Mosaic Structure

The first strategy depends on selection and recurrence, as discussed in Chapter 8. Things repeat, and that repetition can be seen as a kind of motion. Patterns of images, of symbols, of repeated situations and attitudes, have a cumulative impact. Detail adds to detail, each clarifying the adjacent details, like putting together a puzzle. Not until all the pieces are in place is the whole picture at last revealed.

Each piece is complete and has a shape of its own, but its fascination is in how it relates to all the other pieces, the picture slowly emerging that's not contained in any one piece but is the sum of them all.

This strategy is like that of the Impressionists, who built up pictures out of colored dots. If you don't have any Seurat handy, look at a newspaper photo through a magnifying glass to see the clusters of tiny spots that, at the proper distance, resolve themselves into a face.

Let's call this technique "mosaic structure."

It comes in five major formats: mood piece, character study, slice-of-life, theme and variation, and allegory. All depend on the accumulation and arrangement of carefully selected detail. Although the individual pieces may be static, the energy comes from seeing how they relate and make a whole, and from guessing toward the final picture as each piece is added.

Mood Piece

Poe's "The Fall of the House of Usher" is primarily a mood piece. True, things happen in it—the house does fall down, and Usher's sister does apparently rise from her crypt—but these events aren't related in a linear, literal, cause-effect way. Horrible revelations don't normally affect one's architecture. There's a strong element of surrealism and perhaps even loose allegory (of which, more in a minute) in this story, but the descriptions of people and setting serve less to characterize Roderick Usher, his sister, or the narrator than to create a mood of feverish foreboding which comes to crisis for dreamlike reasons, not literal ones.

A lot of horror fiction—"tales of terror" and of "lurking dread"—and atmospheric gothic fiction are structured more to build and sustain a particular mood than to develop plot. At the other end of the spectrum, inspirational and religious fiction does the same thing in terms of uplift and reassurance that all's well with the world. A mood has to be a strong one, to sustain even a whole short story, with minimal or no help from plot.

Mood pieces tend to be closed and rather claustrophobic worlds in which the major objects become luminous, significant to each of the major characters. There's much opportunity for symbolism. This often takes the form of some object standing, either for the whole spectrum of attitudes being considered, or for one particular element in that spectrum. Roderick Usher's house is more than a house—it's a kind of emanation of his personality, a larger skin his spirit inhabits. When the spirit fails and Roderick dies, the house falls down as one's body collapses at death. It's perfectly reasonable, given what the house has come to represent by the end of the story. An inner fact or process is made literal—the basis of most surrealism.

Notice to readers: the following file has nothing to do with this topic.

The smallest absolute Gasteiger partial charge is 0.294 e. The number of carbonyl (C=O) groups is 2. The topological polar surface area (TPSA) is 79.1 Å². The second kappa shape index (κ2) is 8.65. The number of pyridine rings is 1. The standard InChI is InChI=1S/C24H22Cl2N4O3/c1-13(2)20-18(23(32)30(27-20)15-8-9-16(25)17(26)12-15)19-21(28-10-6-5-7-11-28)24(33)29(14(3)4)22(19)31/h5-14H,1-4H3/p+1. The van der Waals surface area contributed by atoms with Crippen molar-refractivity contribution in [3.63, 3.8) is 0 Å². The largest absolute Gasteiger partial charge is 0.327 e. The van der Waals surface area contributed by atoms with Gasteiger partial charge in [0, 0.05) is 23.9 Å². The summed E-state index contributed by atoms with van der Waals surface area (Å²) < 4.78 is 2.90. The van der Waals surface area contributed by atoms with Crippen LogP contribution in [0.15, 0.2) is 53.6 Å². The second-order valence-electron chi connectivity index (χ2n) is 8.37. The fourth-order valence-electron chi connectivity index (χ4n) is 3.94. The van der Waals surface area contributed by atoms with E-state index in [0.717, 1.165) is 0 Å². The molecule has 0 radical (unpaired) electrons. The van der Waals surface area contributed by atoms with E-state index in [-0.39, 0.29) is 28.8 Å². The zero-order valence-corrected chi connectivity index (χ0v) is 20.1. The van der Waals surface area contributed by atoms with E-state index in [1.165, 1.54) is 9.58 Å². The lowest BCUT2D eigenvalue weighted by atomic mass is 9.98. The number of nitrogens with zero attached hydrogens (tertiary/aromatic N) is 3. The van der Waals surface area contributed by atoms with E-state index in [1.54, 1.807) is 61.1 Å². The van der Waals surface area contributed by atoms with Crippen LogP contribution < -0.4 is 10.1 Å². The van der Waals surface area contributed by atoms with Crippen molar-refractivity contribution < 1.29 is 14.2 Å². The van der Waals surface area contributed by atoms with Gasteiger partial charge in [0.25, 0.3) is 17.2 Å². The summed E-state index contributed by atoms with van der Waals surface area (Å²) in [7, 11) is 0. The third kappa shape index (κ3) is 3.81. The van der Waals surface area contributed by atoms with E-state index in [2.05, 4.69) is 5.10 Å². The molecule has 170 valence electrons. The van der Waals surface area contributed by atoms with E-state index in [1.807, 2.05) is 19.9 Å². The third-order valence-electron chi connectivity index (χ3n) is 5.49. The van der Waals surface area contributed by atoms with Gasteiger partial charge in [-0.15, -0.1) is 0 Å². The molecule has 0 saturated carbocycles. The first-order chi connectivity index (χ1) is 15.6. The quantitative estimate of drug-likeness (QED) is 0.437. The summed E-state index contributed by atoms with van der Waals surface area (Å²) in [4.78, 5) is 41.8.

It's important, in a mood piece, to pick a strong mood and to choose appropriate characters, settings, and objects to represent and reinforce it. Using mirroring characters, each demonstrating some facet of the story's central attitude or situation, is a common technique. Another is making the landscape and physical surroundings appear nearly alive, so that they can seem imbued with menace or hope, haunted for either good or ill, to project the inner state or mood onto the world at large. When you feel gloomy, the whole world looks drab; when you're anxious, the world seems bright-edged, sudden, and threatening, as though it were about to pounce. A phone's ringing can blast like a fire alarm.

This kind of projection, sometimes called "the pathetic fallacy," serves to make a story's mood seem part of reality itself, not just a personal and idiosyncratic quirk of the protagonist. It's no accident that the house of Usher is located on the precarious edge of a menacing and oily-looking tarn.

Moods are fragile things. If you strike one wrong note, the mood will collapse and dump the reader back into hard-headed rationality. Don't let into your story any character, situation, or object that doesn't contribute to and share the chosen mood. In gothic romance, nobody has an itch or visits the orthodontist. In horror fiction, nobody Has a Nice Day. Except for the briefest of comic relief that ends up reinforcing the mood (the orthodontist has fangs; the Nice Day is a sinister mask for Something Else), keep to your mood from first to last.

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